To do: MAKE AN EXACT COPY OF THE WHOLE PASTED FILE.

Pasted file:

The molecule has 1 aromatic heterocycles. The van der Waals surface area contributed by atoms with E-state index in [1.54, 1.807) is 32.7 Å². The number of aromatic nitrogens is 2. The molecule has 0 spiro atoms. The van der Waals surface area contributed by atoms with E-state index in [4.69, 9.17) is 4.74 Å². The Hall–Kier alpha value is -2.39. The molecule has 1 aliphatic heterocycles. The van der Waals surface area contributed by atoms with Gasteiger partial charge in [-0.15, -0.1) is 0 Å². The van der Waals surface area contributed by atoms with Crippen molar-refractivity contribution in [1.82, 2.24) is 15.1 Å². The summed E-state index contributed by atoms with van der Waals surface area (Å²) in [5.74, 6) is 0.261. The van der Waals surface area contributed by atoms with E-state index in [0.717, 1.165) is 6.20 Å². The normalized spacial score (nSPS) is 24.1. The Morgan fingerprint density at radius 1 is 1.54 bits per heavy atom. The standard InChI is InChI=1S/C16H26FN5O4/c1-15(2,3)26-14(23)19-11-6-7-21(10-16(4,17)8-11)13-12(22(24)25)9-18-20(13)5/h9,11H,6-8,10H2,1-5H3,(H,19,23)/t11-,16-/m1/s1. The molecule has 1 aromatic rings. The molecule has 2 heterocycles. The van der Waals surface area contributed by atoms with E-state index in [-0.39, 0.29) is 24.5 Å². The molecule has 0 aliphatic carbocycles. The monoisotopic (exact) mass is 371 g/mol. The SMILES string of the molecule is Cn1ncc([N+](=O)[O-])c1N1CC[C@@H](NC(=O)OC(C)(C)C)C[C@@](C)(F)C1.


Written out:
The molecule has 1 aromatic heterocycles. The van der Waals surface area contributed by atoms with E-state index in [1.54, 1.807) is 32.7 Å². The number of aromatic nitrogens is 2. The molecule has 0 spiro atoms. The van der Waals surface area contributed by atoms with E-state index in [4.69, 9.17) is 4.74 Å². The Hall–Kier alpha value is -2.39. The molecule has 1 aliphatic heterocycles. The van der Waals surface area contributed by atoms with Gasteiger partial charge in [-0.15, -0.1) is 0 Å². The van der Waals surface area contributed by atoms with Crippen molar-refractivity contribution in [1.82, 2.24) is 15.1 Å². The summed E-state index contributed by atoms with van der Waals surface area (Å²) in [5.74, 6) is 0.261. The van der Waals surface area contributed by atoms with E-state index in [0.717, 1.165) is 6.20 Å². The normalized spacial score (nSPS) is 24.1. The Morgan fingerprint density at radius 1 is 1.54 bits per heavy atom. The standard InChI is InChI=1S/C16H26FN5O4/c1-15(2,3)26-14(23)19-11-6-7-21(10-16(4,17)8-11)13-12(22(24)25)9-18-20(13)5/h9,11H,6-8,10H2,1-5H3,(H,19,23)/t11-,16-/m1/s1. The molecule has 1 aromatic rings. The molecule has 2 heterocycles. The van der Waals surface area contributed by atoms with E-state index in [-0.39, 0.29) is 24.5 Å². The molecule has 0 aliphatic carbocycles. The monoisotopic (exact) mass is 371 g/mol. The SMILES string of the molecule is Cn1ncc([N+](=O)[O-])c1N1CC[C@@H](NC(=O)OC(C)(C)C)C[C@@](C)(F)C1.